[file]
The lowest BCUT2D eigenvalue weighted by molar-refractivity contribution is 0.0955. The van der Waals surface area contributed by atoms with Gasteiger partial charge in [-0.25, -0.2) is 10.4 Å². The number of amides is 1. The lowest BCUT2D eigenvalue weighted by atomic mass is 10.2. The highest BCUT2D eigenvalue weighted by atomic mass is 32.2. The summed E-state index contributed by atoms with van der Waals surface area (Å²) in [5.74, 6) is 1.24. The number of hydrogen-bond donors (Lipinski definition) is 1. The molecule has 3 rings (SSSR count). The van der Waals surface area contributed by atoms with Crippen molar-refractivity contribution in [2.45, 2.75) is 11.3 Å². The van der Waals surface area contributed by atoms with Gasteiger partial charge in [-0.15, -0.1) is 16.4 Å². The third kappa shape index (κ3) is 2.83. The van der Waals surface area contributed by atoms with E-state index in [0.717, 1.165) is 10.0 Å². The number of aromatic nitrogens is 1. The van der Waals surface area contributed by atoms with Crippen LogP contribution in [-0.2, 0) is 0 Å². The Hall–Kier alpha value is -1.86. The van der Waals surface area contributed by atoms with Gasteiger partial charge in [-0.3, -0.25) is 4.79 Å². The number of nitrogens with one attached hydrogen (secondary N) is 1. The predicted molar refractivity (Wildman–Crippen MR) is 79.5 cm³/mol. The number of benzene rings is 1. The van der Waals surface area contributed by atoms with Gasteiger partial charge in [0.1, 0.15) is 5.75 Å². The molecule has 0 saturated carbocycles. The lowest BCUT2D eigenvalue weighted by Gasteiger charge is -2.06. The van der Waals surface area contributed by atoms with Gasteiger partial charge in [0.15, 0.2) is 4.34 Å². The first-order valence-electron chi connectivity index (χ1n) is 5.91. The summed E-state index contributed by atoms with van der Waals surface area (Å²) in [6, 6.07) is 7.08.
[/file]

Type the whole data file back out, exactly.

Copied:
The lowest BCUT2D eigenvalue weighted by molar-refractivity contribution is 0.0955. The van der Waals surface area contributed by atoms with Gasteiger partial charge in [-0.25, -0.2) is 10.4 Å². The number of amides is 1. The lowest BCUT2D eigenvalue weighted by atomic mass is 10.2. The highest BCUT2D eigenvalue weighted by atomic mass is 32.2. The summed E-state index contributed by atoms with van der Waals surface area (Å²) in [5.74, 6) is 1.24. The number of hydrogen-bond donors (Lipinski definition) is 1. The molecule has 3 rings (SSSR count). The van der Waals surface area contributed by atoms with Crippen molar-refractivity contribution in [2.45, 2.75) is 11.3 Å². The van der Waals surface area contributed by atoms with Gasteiger partial charge in [-0.15, -0.1) is 16.4 Å². The third kappa shape index (κ3) is 2.83. The van der Waals surface area contributed by atoms with E-state index in [0.717, 1.165) is 10.0 Å². The number of aromatic nitrogens is 1. The van der Waals surface area contributed by atoms with Crippen LogP contribution in [-0.2, 0) is 0 Å². The Hall–Kier alpha value is -1.86. The van der Waals surface area contributed by atoms with Gasteiger partial charge in [-0.3, -0.25) is 4.79 Å². The number of nitrogens with one attached hydrogen (secondary N) is 1. The predicted molar refractivity (Wildman–Crippen MR) is 79.5 cm³/mol. The number of benzene rings is 1. The van der Waals surface area contributed by atoms with Gasteiger partial charge in [0.1, 0.15) is 5.75 Å². The molecule has 0 saturated carbocycles. The lowest BCUT2D eigenvalue weighted by Gasteiger charge is -2.06. The van der Waals surface area contributed by atoms with Gasteiger partial charge in [0.15, 0.2) is 4.34 Å². The first-order valence-electron chi connectivity index (χ1n) is 5.91. The summed E-state index contributed by atoms with van der Waals surface area (Å²) in [6, 6.07) is 7.08.